Cognito Therapeutics, an MIT startup co-founded by Prof. Li-Huei Tsai and Prof. Ed Boyden, has developed a headset that uses light and sound to slow the cognitive decline in Alzheimer’s patients, reports Emily Mullin for Wired. “Cognito’s headset, dubbed Spectris, delivers flashing lights and sounds through a pair of connected glasses and headphones to stimulate gamma waves in the brain” writes Mullin. “Different types of brain waves have different paces, or frequencies. Gamma waves are fast-frequency brain waves associated with thinking skills and memory, and people with Alzheimer’s are known to have fewer of these fast brain waves.”


A new study by MIT researchers finds that an experimental Alzheimer’s treatment involving sound and light stimulation at a frequency of 40 Hz is associated with, “an increase in activity of the brain's own cleanup crew; the glymphatic system,” reports Pandora Dewan for Newsweek. The findings offer an, “exciting, non-invasive potential treatment option for patients with neurological disorders in the future,” Dewan notes.

New Scientist

MIT scientists have found that an experimental treatment for Alzheimer's disease involving sounds and flickering lights appears to “ramp up the brain’s waste disposal networks, which boosts the clearance of beta-amyloid and other toxic proteins that contribute to memory and concentration problems,” reports Clare Wilson for New Scientist. “Once we understand the mechanism, we can probably figure out how to further optimize this whole concept and improve the efficacy,” explains Prof. Li-Huei Tsai.

Los Angeles Times

Senior lecturer Tara Swart speaks with Los Angeles Times reporter Deborah Netburn about healthy compartmentalization. Swart says “at its most useful, compartmentalization is the ability to acknowledge challenges in your personal circumstances or current events, and make a conscious decision to not allow those things to take over your thoughts and emotions,” writes Netburn. “But that doesn’t mean shutting out the world.”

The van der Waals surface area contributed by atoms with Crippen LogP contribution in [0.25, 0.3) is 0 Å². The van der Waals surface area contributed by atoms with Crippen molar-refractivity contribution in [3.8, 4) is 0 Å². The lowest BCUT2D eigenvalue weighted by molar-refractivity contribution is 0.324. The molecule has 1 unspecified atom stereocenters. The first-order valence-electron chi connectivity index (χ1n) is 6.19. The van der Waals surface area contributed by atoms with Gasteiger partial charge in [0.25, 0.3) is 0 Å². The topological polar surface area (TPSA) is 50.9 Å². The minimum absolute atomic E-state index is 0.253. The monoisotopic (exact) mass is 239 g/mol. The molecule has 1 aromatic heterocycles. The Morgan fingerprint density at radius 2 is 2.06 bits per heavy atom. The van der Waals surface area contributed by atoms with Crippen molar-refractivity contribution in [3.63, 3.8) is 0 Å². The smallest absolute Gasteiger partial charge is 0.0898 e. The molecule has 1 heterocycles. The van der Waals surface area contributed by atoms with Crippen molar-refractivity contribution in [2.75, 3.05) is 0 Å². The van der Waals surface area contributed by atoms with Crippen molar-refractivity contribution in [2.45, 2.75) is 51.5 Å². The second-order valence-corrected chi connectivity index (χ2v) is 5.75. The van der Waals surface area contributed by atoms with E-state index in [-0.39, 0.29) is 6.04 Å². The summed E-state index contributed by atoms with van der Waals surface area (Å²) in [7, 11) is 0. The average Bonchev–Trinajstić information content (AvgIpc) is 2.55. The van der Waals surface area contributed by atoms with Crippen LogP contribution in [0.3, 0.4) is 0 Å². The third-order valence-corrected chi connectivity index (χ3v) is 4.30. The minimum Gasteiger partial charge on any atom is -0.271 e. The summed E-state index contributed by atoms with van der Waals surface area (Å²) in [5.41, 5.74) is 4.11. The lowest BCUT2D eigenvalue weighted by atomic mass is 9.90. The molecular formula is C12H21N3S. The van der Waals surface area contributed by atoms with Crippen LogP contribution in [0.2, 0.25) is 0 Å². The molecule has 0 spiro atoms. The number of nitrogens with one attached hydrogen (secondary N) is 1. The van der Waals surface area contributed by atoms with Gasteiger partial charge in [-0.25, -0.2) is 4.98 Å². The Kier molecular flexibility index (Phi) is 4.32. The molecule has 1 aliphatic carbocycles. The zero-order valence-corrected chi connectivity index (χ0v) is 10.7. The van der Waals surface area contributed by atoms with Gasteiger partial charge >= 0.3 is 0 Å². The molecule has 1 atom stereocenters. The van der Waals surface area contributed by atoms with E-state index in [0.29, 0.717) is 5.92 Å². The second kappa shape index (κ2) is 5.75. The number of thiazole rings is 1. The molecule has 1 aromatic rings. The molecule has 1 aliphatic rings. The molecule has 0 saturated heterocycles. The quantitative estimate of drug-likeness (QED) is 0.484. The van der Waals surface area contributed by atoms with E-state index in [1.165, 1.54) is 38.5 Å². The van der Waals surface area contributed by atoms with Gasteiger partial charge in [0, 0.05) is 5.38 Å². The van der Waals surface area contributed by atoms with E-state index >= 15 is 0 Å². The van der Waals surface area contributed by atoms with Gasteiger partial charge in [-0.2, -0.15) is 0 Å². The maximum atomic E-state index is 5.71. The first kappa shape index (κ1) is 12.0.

MIT researchers have used machine learning to uncover the different kinds of sentences that most likely to activate the brain’s key language processing centers, reports Kyle Wiggers and Devin Coldewey for TechCrunch. The model, “was able to predict for novel sentences whether they would be taxing on human cognition or not,” they explain.


Cognito Therapeutics, founded by Prof. Ed Boyden and Prof. Li Huei Tsai, has developed a “specialized headset that delivers 40Hz auditory and visual stimulation” to the brain, which could potentially slow down the cognitive decline and neurodegeneration in Alzheimer’s disease, reports William A. Haseltine for Forbes. Prof. Li-Huei Tsai “and her team speculated that if gamma wave activity is reduced in Alzheimer’s disease, perhaps, artificially stimulating the brain may enhance synchronized firing and restore cognition,” writes Haseltine.


Cognito Therapeutics, founded by Prof. Ed Boyden and Prof. Li-Huei Tsai, is using a 40 Hzlight-flickering and auditory headset to help slow the progression of Alzheimer’s and restore cognition, reports William A. Haseltine for Forbes. “A recent pilot clinical trial found that this technology is not only safe and tolerable for home use, but also has a positive impact on reducing symptoms associated with age-related neurodegeneration,” writes Haseltine.


Sloan Senior Lecturer Tara Swart Bieber speaks with Newsweek reporter Pandora Dewan about exercises that can help improve memory. "Memory is something that can be trained using neuroplasticity, which is the brain's ability to be malleable throughout life," said Bieber.